It’s been an interesting few days to say the least. There is never a dull moment around here even if the girls whine on occasion that they are bored out of their minds!!
On a positive note the hens are laying like crazy. They are still obsessed with the first nesting box though. A few of them use two and three but mostly they fight over one. I think they are starting to take turns now that they are getting this laying thing down pat. Henny Penny insists on laying her egg in the feed room though. I may add Houdini to the end of her name considering that she manages to get out and back in without tearing anything down. We are up to a dozen eggs a day so far. It seems like each day or so we add another egg to the daily count. I even bought the girls one of the red wire baskets to collect the eggs in. They are tickled pink and carry that basket faithfully even if they only bring in one egg during that particular egg checking run!! Liza has become the egg warden. She keeps track of how many eggs come in, inspects them, and then puts them in cartons and has them organized in the fridge by date. It’s amazing that during school we struggle with math but when it comes to eggs both Eliza and Aurora can add in their heads without any hesitation. The chickens may be of more help than just providing food!
So now I’ll move onto the not so positive yet enlightening happenings of the past few days.
Our beautiful garden looks like a train wreck. I have absolutely no love for skunks or deer at the present moment. Chad and the chickens are even in a little bit of hot water! The skunks have been hanging around the house and have even so graciously sprayed the front door. I would imagine Otis spooked them. Yes, them. Plural. Two to be exact. For future reference you can throw fire crackers that only emit a seizure inducing light show out the door at them and they will run to the other side of the driveway while you grab the phone out of the rain that you left on the ledge…just saying. We are going to battle out the rest of the gardening season but there will be some sort of fence put up around it next year. We have also been battling a bit of blossom end rot. I love the fact that we are learning so many new things that will only make our garden better next year. Unless you have awesome, self-adjusting soil, it takes a little bit of effort to be able to grow a bountiful garden. Calcium levels are important for preventing blossom end rot. Too much or too little water can throw the levels off. I have read that putting eggs shells in with the plants at planting time is a huge help. We applied a commercial fertilizer that included calcium this year but next year the egg shells are going it. We have also learned that while fertilizer is a good thing, it can also be a hindrance at the same time by producing huge plants with no yield. Chad is a fertilizing maniac. I’ve kept him at bay this year and I think it is helping a lot. Over fertilizing can also affect the magnesium levels of pepper plants and keep them from producing. So with those few tid bits in hand, it’s only August and I’m already planning for next spring!!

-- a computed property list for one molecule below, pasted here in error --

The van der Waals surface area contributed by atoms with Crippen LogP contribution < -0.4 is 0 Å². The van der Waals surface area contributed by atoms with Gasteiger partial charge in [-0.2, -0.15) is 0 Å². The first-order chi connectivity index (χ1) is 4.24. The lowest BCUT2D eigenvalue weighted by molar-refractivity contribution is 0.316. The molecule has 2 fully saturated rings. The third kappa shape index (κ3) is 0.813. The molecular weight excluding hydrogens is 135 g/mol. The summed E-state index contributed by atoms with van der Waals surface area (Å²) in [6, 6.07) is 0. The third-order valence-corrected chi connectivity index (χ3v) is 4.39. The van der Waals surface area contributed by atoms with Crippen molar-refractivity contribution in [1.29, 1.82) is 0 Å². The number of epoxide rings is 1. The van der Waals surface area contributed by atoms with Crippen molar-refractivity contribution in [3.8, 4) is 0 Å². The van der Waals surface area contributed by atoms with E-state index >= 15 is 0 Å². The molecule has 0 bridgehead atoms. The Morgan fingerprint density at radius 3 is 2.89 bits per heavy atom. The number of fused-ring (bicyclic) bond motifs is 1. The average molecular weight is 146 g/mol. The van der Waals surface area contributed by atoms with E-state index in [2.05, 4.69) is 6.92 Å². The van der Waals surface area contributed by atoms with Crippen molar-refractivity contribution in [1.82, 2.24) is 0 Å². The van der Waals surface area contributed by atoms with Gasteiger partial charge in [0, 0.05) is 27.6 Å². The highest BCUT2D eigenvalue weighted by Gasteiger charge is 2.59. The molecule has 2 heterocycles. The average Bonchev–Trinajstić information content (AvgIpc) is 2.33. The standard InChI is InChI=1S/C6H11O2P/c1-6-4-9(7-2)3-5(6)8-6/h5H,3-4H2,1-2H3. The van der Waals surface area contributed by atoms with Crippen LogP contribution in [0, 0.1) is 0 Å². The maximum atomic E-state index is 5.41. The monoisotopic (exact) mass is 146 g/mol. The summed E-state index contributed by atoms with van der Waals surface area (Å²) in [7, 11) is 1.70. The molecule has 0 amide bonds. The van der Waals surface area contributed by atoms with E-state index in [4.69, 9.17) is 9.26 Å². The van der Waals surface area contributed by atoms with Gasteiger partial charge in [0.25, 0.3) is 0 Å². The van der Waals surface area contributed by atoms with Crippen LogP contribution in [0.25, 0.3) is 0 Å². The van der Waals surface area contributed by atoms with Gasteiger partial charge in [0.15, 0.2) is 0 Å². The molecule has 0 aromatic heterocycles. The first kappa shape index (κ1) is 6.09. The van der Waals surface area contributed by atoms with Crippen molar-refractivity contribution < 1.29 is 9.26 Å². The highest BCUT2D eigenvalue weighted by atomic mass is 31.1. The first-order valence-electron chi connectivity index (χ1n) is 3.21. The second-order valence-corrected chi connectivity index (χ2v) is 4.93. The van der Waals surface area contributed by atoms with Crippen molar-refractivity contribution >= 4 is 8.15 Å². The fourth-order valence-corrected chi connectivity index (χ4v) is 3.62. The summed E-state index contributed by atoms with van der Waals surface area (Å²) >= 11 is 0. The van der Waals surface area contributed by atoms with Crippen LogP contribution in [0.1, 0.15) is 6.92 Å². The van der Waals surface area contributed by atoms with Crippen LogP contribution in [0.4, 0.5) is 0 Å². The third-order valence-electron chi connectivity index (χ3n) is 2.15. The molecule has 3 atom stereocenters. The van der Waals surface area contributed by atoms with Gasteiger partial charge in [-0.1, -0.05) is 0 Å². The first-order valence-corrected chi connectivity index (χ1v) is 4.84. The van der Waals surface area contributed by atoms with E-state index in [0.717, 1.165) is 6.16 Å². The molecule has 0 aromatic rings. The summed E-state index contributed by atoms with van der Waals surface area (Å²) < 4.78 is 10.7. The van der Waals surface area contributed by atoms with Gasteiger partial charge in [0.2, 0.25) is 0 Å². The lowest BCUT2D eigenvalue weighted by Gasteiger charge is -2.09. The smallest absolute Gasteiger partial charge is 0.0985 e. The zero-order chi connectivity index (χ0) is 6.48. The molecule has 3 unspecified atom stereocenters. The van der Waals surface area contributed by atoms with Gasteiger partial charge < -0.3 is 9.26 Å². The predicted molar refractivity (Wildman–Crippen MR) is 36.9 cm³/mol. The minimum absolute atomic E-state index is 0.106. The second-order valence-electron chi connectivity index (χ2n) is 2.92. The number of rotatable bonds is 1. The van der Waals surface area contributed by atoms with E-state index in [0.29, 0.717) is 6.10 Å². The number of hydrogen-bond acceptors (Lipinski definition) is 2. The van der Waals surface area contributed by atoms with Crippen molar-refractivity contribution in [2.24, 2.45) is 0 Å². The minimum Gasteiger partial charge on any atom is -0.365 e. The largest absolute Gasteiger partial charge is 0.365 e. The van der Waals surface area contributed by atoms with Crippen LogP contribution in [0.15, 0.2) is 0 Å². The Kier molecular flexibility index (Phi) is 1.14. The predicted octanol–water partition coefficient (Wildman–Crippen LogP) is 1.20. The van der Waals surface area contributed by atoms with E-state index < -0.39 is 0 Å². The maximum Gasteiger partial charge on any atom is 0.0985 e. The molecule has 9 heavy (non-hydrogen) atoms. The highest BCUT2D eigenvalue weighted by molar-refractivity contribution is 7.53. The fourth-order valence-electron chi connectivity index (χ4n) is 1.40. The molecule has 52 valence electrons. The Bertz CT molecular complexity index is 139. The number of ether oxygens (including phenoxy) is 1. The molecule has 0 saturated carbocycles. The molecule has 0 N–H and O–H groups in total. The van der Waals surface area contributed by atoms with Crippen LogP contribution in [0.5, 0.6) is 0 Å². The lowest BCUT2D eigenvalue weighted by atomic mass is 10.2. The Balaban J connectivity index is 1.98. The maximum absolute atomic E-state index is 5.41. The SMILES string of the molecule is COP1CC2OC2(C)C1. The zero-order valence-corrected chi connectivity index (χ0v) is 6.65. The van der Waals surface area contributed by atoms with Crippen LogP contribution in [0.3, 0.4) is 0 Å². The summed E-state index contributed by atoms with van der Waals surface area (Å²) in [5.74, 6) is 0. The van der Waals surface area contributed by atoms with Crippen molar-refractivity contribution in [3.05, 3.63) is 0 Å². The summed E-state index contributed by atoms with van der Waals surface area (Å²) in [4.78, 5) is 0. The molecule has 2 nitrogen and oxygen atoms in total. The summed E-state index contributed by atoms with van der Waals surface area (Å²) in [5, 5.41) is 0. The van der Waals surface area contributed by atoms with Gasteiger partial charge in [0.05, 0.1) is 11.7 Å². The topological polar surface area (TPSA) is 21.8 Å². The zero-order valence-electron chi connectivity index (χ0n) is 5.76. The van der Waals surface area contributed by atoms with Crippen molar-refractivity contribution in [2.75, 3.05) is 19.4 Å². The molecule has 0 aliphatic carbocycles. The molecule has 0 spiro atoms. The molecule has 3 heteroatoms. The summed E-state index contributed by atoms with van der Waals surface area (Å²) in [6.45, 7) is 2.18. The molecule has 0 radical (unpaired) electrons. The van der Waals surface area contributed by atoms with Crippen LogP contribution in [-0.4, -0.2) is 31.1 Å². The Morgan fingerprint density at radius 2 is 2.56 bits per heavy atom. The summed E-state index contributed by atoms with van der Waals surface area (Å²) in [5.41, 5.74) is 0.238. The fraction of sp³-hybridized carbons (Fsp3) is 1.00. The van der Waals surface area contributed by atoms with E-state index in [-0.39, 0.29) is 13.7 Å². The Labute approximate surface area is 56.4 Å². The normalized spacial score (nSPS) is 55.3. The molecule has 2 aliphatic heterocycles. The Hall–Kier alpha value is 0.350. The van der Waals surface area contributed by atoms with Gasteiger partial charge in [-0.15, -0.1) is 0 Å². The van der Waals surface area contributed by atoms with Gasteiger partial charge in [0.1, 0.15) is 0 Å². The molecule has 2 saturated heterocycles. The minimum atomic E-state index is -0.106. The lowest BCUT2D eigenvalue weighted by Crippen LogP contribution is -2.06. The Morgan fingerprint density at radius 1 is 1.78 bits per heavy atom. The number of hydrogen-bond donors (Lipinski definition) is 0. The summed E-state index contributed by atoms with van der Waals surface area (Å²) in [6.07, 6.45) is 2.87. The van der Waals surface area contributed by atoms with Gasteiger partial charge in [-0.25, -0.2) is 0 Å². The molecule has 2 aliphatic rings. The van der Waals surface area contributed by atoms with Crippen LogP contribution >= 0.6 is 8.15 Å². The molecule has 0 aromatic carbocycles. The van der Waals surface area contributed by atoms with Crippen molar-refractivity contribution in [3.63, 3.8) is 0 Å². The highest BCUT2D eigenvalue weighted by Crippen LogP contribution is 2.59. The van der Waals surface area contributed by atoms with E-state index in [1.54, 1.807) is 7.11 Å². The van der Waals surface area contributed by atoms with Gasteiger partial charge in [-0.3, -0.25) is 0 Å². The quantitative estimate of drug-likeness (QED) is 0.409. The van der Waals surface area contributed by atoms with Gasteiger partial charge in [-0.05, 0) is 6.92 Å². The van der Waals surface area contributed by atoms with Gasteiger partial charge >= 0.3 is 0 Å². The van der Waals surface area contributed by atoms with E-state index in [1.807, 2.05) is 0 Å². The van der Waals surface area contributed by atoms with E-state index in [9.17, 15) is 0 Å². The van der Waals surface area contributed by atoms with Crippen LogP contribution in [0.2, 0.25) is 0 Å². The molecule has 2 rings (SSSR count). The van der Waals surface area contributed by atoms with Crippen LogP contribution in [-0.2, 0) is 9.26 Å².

Saving the worst for last, our pigs embraced the Chik-fil-A advertising campaign of Eat Mor Chikin. Up until this past weekend the chickens have been confined to their coop and run. Chad and I have discussed letting them out but we were concerned about Otis attacking them. We finally said we would deal with Otis if it happened and left them out. They were in bug eating heaven and Otis didn’t do a thing. They were in the garden but the damage was already done. Day 1 was awesome and we were so happy that we made the decision to let them out. Day 2 went south. The girls were staying with their Aunt and Uncle so Chad and I went out to do the chores and left the chickens out. Then we headed down to the shed to change the oil in the big truck. Chad forgot something up at the house so we ran back up. He headed to the garage and I headed to the “barn.” I could see two of the pigs dragging something and I thought maybe Chad had thrown in some weeds but then it hit me that he hadn’t. I ran over and sadly it was a dirt-laden barred rock. I started screaming and ran for a stick and the pitch fork. There was nothing that I could have done but I wanted to get it away from the pigs as quickly as possible. I hopped the barbed wire fence and Chad came running with the shot gun. After everything had settled down he said the way I was screaming he thought a coyote was after me!! Needless to say, a pig will eat ANYTHING. I did some research and they are classified as omnivores. Under stress they will eat their young and feral hogs will eat the carcasses of dead animals. The chicken was able to slip through the 4” x 4” squares of the pig fence. We picked up some of the same fencing that we used on the chicken run and are going to put that around the pig fencing so that everyone can co-exist in harmony. We stressed to the girls that it’s important not to be afraid of the pigs but at the same time they should not let their guard down. An animal is an animal. Same rules apply to the chickens and rabbits.
We’ve had some ups and downs but it’s all a learning experience. I think that I say this in every closing but we love the choice that we made to have the animals and to get back to the basics. The girls are learning so much about the animals, the garden, and life in general. I had better get back to the kitchen. There’s plenty of canning, freezing, and dehydrating to be done. Until next time!!